THIS DAY IN LGBT HISTORY – NOVEMBER 12

Musings of an Aging Lesbian

 I’m worried about the Pink Triangle as I am worried about the word Lesbian. The Pink Triangle was created by Nazis in concentration camps to identify homosexuals. (Jews had to wear a pink triangle over a yellow Star of David.) This symbol, used to label and shame, was embraced by the contemporary community in the 1980s as a symbol of pride. The Pink Triangle has since been replaced by the Rainbow as our symbol of pride. I had a great conversation with my pal Regina today. She pointed out something that was so obvious but yet I had missed: The word Lesbian is the only LGBTQIPA-Gender word that specifically means woman. It’s being replaced with queer and pan and gender fluid and others. Interesting, it’s the only word of these that is associated with a specific culture, with specific places and spaces and, well, with women. Sadly, the culture and places and spaces are disappearing, relegated to a herstory that the young users of the words queer and pan and others just don’t know. I’m feeling both sad and nostalgic these days. How about you?

Gratitude Day 12

Today I am grateful for the words of my friend Kent Bloom with whom I share a profound history of being both lesbian and gay and also Jewish. He said, “it is time to wear the Pink Triangle.” Let’s bring the Pink Triangle back as our powerful visual of resistance.

I invite you to add that for which you are grateful today.


Rudyard Kipling said: If history were taught in the form of stories, it would never be forgotten. The snippets of LGBTQ history here are the stories of our lives, the stories of the giants on whose shoulders we all stand. Learn about them then tell the stories and remember…

Thanks for taking this journey with me. Now go write your story!


THIS DAY IN LGBT HISTORY – NOVEMBER 12

1679, Sweden – Lisabetha Olsdotter is convicted of abandoning her husband and children, becoming a soldier, and marrying a woman. She is accused of “mutilating” her gender and mocking God. She is executed by decapitation.

1958 – Eric Marcus (born November 12, 1958) is born. He is an American non-fiction writer. His works are primarily of LGBT interest, including Breaking the Surface, the autobiography of gay Olympic diving champion Greg Louganis, which became a #1 New York Times Bestseller and Making History: The Struggle for Gay and Lesbian Equal Rights, 1945–1990, which won the Stonewall Book Award. Other topics he’s addressed in his writing include suicide and pessimistic humor. Marcus received his B.A. from Vassar College in 1980 where he majored in Urban Studies. He earned his master’s degree from Columbia University Graduate School of Journalism in 1984 and a master’s degree in real estate development in 2003, also from Columbia University. He was an associate producer for Good Morning America and CBS Morning News. Marcus served on the Board and staff of the American Foundation for Suicide Prevention (ASFP), as National Board Member (2010 – 2014), Chair of the Loss & Bereavement Council (2011 – 2014) and Senior Director for Loss and Bereavement Programs from 2014 to 2015.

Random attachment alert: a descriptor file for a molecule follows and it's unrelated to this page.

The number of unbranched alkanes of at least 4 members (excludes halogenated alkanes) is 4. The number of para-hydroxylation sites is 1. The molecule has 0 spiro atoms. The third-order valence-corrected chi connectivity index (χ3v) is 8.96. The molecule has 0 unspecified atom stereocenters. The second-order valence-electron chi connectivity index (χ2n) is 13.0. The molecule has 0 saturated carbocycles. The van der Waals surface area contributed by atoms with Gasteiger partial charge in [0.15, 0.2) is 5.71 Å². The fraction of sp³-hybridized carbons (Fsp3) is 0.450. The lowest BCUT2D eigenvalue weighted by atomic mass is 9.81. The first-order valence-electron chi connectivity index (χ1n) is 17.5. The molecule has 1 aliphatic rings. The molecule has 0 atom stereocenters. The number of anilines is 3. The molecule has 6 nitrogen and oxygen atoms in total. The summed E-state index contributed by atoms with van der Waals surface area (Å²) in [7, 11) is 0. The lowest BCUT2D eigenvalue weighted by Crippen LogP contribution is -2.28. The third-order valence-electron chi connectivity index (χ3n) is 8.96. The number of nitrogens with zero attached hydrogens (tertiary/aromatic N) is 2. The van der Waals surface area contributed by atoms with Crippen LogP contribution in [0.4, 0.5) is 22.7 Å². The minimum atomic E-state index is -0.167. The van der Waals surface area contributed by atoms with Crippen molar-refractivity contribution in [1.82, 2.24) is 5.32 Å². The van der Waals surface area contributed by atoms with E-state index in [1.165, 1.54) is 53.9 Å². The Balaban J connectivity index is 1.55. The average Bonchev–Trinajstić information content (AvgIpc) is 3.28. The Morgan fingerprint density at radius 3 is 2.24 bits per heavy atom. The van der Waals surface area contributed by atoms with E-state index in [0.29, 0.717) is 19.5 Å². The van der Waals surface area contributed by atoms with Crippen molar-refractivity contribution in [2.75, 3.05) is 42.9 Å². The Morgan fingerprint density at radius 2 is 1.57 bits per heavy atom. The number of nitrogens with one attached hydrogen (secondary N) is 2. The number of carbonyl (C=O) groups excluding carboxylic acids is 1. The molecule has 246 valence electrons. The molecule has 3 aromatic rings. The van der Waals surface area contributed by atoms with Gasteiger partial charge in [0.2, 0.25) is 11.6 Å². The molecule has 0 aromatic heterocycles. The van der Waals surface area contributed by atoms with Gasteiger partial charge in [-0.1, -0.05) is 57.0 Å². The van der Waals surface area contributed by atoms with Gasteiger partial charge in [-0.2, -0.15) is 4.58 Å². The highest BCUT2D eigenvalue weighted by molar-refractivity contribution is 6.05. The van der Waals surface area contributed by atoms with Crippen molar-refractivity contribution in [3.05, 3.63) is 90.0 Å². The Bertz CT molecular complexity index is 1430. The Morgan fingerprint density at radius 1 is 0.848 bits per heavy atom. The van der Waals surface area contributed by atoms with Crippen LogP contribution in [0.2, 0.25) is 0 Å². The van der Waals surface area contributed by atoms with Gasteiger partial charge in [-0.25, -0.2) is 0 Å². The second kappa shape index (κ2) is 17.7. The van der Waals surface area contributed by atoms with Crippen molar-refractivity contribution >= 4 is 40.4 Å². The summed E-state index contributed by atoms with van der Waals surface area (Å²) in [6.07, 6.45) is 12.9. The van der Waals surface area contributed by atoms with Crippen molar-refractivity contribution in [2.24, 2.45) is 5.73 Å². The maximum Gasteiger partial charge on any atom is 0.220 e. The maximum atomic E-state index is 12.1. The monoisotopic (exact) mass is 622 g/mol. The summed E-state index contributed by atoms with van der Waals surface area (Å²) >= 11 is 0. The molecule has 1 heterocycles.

1964 – The first depiction of a same-sex relationship is found in an Egyptian tomb. Nyankh-khnum and Khnum-hotep are discovered buried together side by side. The wall art shows the two men kissing. They were ancient Egyptian royal servants. They shared the title of Overseer of the Manicurists in the Palace of King Nyuserre Ini, sixth pharaoh of the Fifth Dynasty, reigning during the second half of the 25th century BC. They were buried together at Saqqara and are listed as “royal confidants” in their joint tomb.

1969 – Fallout from Time Magazine’s October 31st cover story, “The Homosexual: Newly Visible, Newly Understood” results in a protest at New York’s Time-Life Building;

1978, France – Céline Sciamma (born 12 November 1978) is a French screenwriter and film director. Sciamma’s work is strikingly minimalist, partly the legacy of her mentor, Xavier Beauvois, who advised her while she was a student at the major French film school, La Fémis. While highly formalist and idiosyncratic (notably in her lack of dialogue and very stylized mise-en-scene), Sciamma’s filmmaking, beginning with Water Lilies relates closely to the characteristics of first-time filmmaking in France, notably in its emphasis on coming-of-age films focused on adolescents or pre-adolescents. Sciamma is very interested, moreover, in the fluidity of gender and sexual identity among girls during this formative period. In 2014, Sciamma was in a relationship with the actress Adele Haenel whom she met on the set of Water Lilies. Haenel publicly acknowledged their relationship in her acceptance speech for her César award in 2014. Their relationship continued as of 2017.

1981 – Gay Community Services, Inc. receives its trade name from the State of Arizona.

2010, Columbia – Protests in Bogota take place after the Columbian court rules against same-sex marriage.


Stand up, speak out, share your story!

Warmly,

Ronni

 

(Historical information obtained from a variety of sources including QUIST at facebook.com/quistapp, Back2Stonewall.com, #LavenderEffect, DataLounge.com, #ArronsGayInfo, #AllThingsQueer, #RSLevinson, #AmaraDasWilhelm, out.com, #SafeSchoolsCoalition, and/or Wikipedia. If you wish to edit an item or add an item, please send an email to me at ronnisanlo@gmail.com. Thanks!)

Leave a Reply

Your email address will not be published. Required fields are marked *

This site uses Akismet to reduce spam. Learn how your comment data is processed.